There’s no question that adult caregivers have a lot on their plate, but it’s important for them to carve out personal time. A U-M wellness expert explains why.
The demands that adult caregivers face daily are staggering.
From an ailing family member's unpredictable moods to managing schedules and medication, the prospect of such complex care might be all consuming for some.
Which is why, amid the work and worry, it's easy to lose sight of one's own self-care. That divide can affect both the quality of the care provided as well as personal health.
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Caregivers are at particular risk of burnout. According to 2016 figures from the Alzheimer's Association, nearly 60 percent of caregivers for people living with dementia rate their stress level as "high" or "very high." Forty percent suffer from depression.
Fortunately, simple steps can be taken — even during chaotic times.
"It's hard to see the ways in which we miss opportunities for well-being throughout the day," says Laura Rice-Oeschger, who, as wellness coordinator for the Michigan Alzheimer's Disease Center, works with adult caregivers to find strategies for better balance. "The (positive) 'micro' habits build up to be quite a significant change in pushing the needle of the compass. Then wellness becomes a habit."
She suggests five tips to help caregivers find balance:
Take breaks throughout the day
Once a person becomes familiar with pausing, it becomes more of a habit. Most of us don't obey traffic laws in our lives; we plow through the stop sign. We miss opportunities to taste our food, to notice we are breathing and to be aware of more moments in our lives.
From the time we get out of bed in the morning, we're often not even "there." We just sort of wake up and start "doing" rather than having habits and practices that check in with our nervous system. It sounds so simple, the mindfulness … taking a kinder and healthier approach to challenges and how we encounter and deal with what's coming at us.
Tap into your social network
Caregiving is the work of many people. You first have to recognize that a little help might be necessary. We find that a lot of care providers, particularly men, delay asking. Women tend to network and have some natural connections that make them more inclined to reach out. It truly takes a team to provide the best care. Think outside the box and about who can do the little things that go a long way.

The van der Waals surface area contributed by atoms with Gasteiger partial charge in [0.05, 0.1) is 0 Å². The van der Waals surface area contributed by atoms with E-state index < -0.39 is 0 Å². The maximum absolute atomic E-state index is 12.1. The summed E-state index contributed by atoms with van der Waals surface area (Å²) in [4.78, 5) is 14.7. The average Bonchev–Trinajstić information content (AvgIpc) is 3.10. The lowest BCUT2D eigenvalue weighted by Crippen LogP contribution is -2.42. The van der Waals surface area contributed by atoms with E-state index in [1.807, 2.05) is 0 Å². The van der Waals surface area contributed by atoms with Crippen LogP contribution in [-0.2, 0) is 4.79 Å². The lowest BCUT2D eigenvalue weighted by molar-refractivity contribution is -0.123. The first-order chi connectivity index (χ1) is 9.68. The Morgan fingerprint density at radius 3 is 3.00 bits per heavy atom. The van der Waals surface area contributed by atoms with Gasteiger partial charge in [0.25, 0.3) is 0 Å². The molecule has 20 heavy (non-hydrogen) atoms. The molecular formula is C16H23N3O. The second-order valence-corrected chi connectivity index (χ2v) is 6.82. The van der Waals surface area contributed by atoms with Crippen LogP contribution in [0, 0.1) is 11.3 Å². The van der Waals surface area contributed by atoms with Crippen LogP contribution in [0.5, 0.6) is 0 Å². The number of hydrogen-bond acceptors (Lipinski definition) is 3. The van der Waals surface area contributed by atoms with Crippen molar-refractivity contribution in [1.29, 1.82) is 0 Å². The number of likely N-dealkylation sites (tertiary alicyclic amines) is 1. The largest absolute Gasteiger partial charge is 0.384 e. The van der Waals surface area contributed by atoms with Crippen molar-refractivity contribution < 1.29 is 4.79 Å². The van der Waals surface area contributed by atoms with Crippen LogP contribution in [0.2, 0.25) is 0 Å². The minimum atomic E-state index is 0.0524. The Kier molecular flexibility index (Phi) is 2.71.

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You can even add technology to the team. I have used LotsaHelpingHands.com in my own support network. This is similar to the old-time phone tree where you had to call each other. Here, the technology sends out the requests and people can sign up. It is interactive and user-friendly, allowing key tasks to be assigned effortlessly.
Make room for purposeful exercise
I meet caregivers with amazing physical regimens; early morning swimmers or long-distance runners who can tell when they're "in the zone." But they're also working through scenarios — situations that actually aren't happening — rather than just swimming or taking that walk. Their minds haven't slowed down.
We encourage care providers to consider what they're doing while exercising. It is easier to remember what annoys us and is troublesome than what things have been pleasant. It takes an intentional noticing throughout the day to take in the good.
Be kind to yourself
I hear this most often: "Am I doing this right? What have I missed?" Feeling desperate is all too common. Stress is a fertilizer for those emotional states, the stress, the shame. There's no rest in this. We really want to encourage ongoing support and counseling.
People may also assume the caregiver had a great relationship with his or her partner (spouse, parent, sibling) before this started. But some do not have a great relationship — and, with a lot of unresolved issues, caring may feel like an added burden. Even in the best circumstances when people really love each other, there can still be a lot of frustration, sadness, guilt and shame.
Seek outside help
There are a lot of community-based resources, from day programs that are quite wonderful to in-home help. I can't say enough about geriatric care managers.
Families might consider contacting the Alzheimer's Association or their local area agency on aging. A trained care expert can help you troubleshoot problems and navigate next steps. The "what-ifs" are often what give us the most stress.
This article is from the Health Lab digital publication.
Department of Communication at Michigan Medicine
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